5. Chapter V of the Punjab Municipal Act, 1911 deals with 'Taxation'. Section 61(1)(a) thereof authorises imposition of a tax payable by the owners on buildings and lands. Section 62 provides that the Municipal Committee may, at a special meeting, pass a resolution proposing the imposition of any tax under Section 61. Sections 63, 64, 65, 66 and 67 prescribe the procedure for assessing immovable properties to property-tax. Section 63 provides that the Committee shall cause an assessment list to be prepared of all buildings and lands on which any tax is proposed to be imposed. By Section 64, on completion of the assessment list, the committee is required to give public notice of the place where the list or a copy thereof may be inspected. Section 65 requires the committee, at the time of publication of this list, to give a public notice as to the time when it will proceed to revise the valuation and assessment made in the list. For this purpose, the committee is required to invite objections to the valuation and assessment within the time fixed in the notice.
6. The question for decision in these appeals depends primarily on the construction of Sections 66 and 67 of the Act, which must be reproduced fully. These sections read as follows:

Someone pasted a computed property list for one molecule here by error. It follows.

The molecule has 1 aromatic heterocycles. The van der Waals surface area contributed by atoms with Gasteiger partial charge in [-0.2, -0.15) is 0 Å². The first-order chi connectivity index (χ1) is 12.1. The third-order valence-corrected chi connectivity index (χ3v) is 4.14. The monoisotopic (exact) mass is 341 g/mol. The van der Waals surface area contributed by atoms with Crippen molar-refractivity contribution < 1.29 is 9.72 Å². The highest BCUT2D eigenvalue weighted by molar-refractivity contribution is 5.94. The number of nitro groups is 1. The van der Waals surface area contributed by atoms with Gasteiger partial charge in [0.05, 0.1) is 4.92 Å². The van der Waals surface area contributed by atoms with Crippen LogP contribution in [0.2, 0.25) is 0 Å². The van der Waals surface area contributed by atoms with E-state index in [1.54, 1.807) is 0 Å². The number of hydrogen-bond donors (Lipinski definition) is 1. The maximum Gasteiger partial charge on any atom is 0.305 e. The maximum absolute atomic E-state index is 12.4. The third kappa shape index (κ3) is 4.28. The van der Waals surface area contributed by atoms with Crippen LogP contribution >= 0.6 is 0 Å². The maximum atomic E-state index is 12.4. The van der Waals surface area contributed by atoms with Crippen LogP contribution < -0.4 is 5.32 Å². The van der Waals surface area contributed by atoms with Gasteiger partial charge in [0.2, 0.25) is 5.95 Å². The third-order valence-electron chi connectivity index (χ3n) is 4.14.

66 (1) After the objections have been enquired into and the persons making them have been allowed an opportunity of being heard either in person or by authorized agent, as they may think fit, and the revision of the valuation and assessment has been completed, the amendments made in the list shall be authenticated by the signatures of not less than two members of the committee, who shall at the same time certify that no valid objection has been made to the valuation and assessment contained in the list, except in the cases in which amendments have been entered therein; and, subject to such amendments as may thereafter be duly made, the tax so assessed shall be deemed to be the tax for the year commencing on the first day of January or first day of April next ensuing as the committee may determine, or in the case of a tax then imposed for the first time for the period between the date on which the tax comes into force and such first day of January or April, as the case may be.
(2) The list when amended under this section shall be deposited in the committee's office and shall there be open during office hours to all owners or occupiers of property comprised therein or the authorized agents of such persons, and a public notice that it is so open shall forthwith be published.